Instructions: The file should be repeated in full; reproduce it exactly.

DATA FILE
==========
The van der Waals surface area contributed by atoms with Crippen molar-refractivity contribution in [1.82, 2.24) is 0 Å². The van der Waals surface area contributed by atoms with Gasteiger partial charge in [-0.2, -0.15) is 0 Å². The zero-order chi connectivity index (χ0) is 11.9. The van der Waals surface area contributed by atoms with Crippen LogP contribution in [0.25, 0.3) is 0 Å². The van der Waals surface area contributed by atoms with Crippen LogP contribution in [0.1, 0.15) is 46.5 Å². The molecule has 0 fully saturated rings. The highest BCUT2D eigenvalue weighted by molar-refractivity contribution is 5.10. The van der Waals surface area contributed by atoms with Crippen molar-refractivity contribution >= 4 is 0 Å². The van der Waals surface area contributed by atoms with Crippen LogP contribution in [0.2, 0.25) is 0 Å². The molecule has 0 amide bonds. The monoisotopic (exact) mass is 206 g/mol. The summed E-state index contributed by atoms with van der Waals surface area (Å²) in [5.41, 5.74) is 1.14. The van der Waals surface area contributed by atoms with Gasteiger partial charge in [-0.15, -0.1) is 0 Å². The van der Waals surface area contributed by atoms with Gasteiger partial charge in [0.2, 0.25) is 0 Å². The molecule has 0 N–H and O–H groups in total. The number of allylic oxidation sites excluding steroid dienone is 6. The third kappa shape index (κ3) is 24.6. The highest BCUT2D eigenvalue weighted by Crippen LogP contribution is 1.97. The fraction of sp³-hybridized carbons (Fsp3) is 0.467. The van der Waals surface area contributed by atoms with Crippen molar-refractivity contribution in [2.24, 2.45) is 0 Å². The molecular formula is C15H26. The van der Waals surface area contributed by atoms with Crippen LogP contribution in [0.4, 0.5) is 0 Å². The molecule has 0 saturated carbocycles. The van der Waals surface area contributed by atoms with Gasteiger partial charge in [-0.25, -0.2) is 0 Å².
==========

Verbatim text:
The van der Waals surface area contributed by atoms with Crippen molar-refractivity contribution in [1.82, 2.24) is 0 Å². The van der Waals surface area contributed by atoms with Gasteiger partial charge in [-0.2, -0.15) is 0 Å². The zero-order chi connectivity index (χ0) is 11.9. The van der Waals surface area contributed by atoms with Crippen LogP contribution in [0.25, 0.3) is 0 Å². The van der Waals surface area contributed by atoms with Crippen LogP contribution in [0.1, 0.15) is 46.5 Å². The molecule has 0 fully saturated rings. The highest BCUT2D eigenvalue weighted by molar-refractivity contribution is 5.10. The van der Waals surface area contributed by atoms with Crippen molar-refractivity contribution >= 4 is 0 Å². The van der Waals surface area contributed by atoms with Crippen LogP contribution in [0.2, 0.25) is 0 Å². The molecule has 0 amide bonds. The monoisotopic (exact) mass is 206 g/mol. The summed E-state index contributed by atoms with van der Waals surface area (Å²) in [5.41, 5.74) is 1.14. The van der Waals surface area contributed by atoms with Gasteiger partial charge in [-0.15, -0.1) is 0 Å². The van der Waals surface area contributed by atoms with Gasteiger partial charge in [0.2, 0.25) is 0 Å². The molecule has 0 N–H and O–H groups in total. The number of allylic oxidation sites excluding steroid dienone is 6. The third kappa shape index (κ3) is 24.6. The highest BCUT2D eigenvalue weighted by Crippen LogP contribution is 1.97. The fraction of sp³-hybridized carbons (Fsp3) is 0.467. The van der Waals surface area contributed by atoms with Crippen molar-refractivity contribution in [2.24, 2.45) is 0 Å². The molecular formula is C15H26. The van der Waals surface area contributed by atoms with Crippen LogP contribution in [0.4, 0.5) is 0 Å². The molecule has 0 saturated carbocycles. The van der Waals surface area contributed by atoms with Gasteiger partial charge in [-0.25, -0.2) is 0 Å².